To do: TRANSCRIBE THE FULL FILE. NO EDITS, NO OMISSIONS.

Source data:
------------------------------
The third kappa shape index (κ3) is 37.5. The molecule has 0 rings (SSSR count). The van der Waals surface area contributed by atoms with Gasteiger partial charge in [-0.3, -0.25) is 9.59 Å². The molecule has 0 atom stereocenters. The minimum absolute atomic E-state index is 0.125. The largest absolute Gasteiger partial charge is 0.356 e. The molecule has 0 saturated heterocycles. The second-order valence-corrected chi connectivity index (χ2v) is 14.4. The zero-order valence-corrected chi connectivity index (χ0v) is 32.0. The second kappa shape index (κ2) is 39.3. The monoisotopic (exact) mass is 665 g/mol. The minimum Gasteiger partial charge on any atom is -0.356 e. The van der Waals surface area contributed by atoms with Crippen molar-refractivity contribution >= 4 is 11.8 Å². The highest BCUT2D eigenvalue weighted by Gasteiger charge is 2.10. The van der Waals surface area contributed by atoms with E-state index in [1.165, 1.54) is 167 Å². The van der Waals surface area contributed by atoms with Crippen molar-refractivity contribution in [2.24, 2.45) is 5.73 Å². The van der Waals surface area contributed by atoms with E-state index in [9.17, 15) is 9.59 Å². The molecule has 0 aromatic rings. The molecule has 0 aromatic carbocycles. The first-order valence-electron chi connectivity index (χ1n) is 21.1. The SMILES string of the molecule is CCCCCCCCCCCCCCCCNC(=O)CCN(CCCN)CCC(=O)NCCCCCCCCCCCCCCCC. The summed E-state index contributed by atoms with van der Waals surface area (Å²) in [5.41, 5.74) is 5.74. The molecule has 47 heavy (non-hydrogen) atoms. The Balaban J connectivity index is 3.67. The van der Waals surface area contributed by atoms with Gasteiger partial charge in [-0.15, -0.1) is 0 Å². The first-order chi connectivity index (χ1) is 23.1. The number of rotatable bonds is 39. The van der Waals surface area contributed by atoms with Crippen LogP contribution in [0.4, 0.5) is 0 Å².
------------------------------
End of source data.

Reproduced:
The third kappa shape index (κ3) is 37.5. The molecule has 0 rings (SSSR count). The van der Waals surface area contributed by atoms with Gasteiger partial charge in [-0.3, -0.25) is 9.59 Å². The molecule has 0 atom stereocenters. The minimum absolute atomic E-state index is 0.125. The largest absolute Gasteiger partial charge is 0.356 e. The molecule has 0 saturated heterocycles. The second-order valence-corrected chi connectivity index (χ2v) is 14.4. The zero-order valence-corrected chi connectivity index (χ0v) is 32.0. The second kappa shape index (κ2) is 39.3. The monoisotopic (exact) mass is 665 g/mol. The minimum Gasteiger partial charge on any atom is -0.356 e. The van der Waals surface area contributed by atoms with Crippen molar-refractivity contribution >= 4 is 11.8 Å². The highest BCUT2D eigenvalue weighted by Gasteiger charge is 2.10. The van der Waals surface area contributed by atoms with E-state index in [1.165, 1.54) is 167 Å². The van der Waals surface area contributed by atoms with Crippen molar-refractivity contribution in [2.24, 2.45) is 5.73 Å². The van der Waals surface area contributed by atoms with E-state index in [9.17, 15) is 9.59 Å². The molecule has 0 aromatic rings. The molecule has 0 aromatic carbocycles. The first-order valence-electron chi connectivity index (χ1n) is 21.1. The SMILES string of the molecule is CCCCCCCCCCCCCCCCNC(=O)CCN(CCCN)CCC(=O)NCCCCCCCCCCCCCCCC. The summed E-state index contributed by atoms with van der Waals surface area (Å²) in [5.41, 5.74) is 5.74. The molecule has 47 heavy (non-hydrogen) atoms. The Balaban J connectivity index is 3.67. The van der Waals surface area contributed by atoms with Gasteiger partial charge in [-0.15, -0.1) is 0 Å². The first-order chi connectivity index (χ1) is 23.1. The number of rotatable bonds is 39. The van der Waals surface area contributed by atoms with Crippen LogP contribution in [0.4, 0.5) is 0 Å².